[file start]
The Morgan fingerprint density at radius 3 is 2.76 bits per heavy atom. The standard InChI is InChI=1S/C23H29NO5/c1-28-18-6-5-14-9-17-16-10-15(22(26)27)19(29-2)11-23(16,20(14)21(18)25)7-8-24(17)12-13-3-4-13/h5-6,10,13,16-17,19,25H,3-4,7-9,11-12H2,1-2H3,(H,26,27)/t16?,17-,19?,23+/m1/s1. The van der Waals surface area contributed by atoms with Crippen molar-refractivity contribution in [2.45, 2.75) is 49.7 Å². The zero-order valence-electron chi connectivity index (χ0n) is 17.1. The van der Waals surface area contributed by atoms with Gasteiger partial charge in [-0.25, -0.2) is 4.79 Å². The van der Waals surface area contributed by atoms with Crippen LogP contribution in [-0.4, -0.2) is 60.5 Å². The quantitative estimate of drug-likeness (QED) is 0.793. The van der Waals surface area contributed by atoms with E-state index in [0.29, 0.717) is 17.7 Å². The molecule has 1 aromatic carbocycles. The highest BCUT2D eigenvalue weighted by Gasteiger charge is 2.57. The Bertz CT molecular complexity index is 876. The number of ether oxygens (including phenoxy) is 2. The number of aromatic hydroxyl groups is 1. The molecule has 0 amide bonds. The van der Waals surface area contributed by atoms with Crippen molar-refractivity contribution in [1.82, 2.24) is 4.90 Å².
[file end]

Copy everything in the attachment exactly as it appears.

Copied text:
The Morgan fingerprint density at radius 3 is 2.76 bits per heavy atom. The standard InChI is InChI=1S/C23H29NO5/c1-28-18-6-5-14-9-17-16-10-15(22(26)27)19(29-2)11-23(16,20(14)21(18)25)7-8-24(17)12-13-3-4-13/h5-6,10,13,16-17,19,25H,3-4,7-9,11-12H2,1-2H3,(H,26,27)/t16?,17-,19?,23+/m1/s1. The van der Waals surface area contributed by atoms with Crippen molar-refractivity contribution in [2.45, 2.75) is 49.7 Å². The zero-order valence-electron chi connectivity index (χ0n) is 17.1. The van der Waals surface area contributed by atoms with Gasteiger partial charge in [-0.25, -0.2) is 4.79 Å². The van der Waals surface area contributed by atoms with Crippen LogP contribution in [-0.4, -0.2) is 60.5 Å². The quantitative estimate of drug-likeness (QED) is 0.793. The van der Waals surface area contributed by atoms with E-state index in [0.29, 0.717) is 17.7 Å². The molecule has 1 aromatic carbocycles. The highest BCUT2D eigenvalue weighted by Gasteiger charge is 2.57. The Bertz CT molecular complexity index is 876. The number of ether oxygens (including phenoxy) is 2. The number of aromatic hydroxyl groups is 1. The molecule has 0 amide bonds. The van der Waals surface area contributed by atoms with Crippen molar-refractivity contribution in [1.82, 2.24) is 4.90 Å².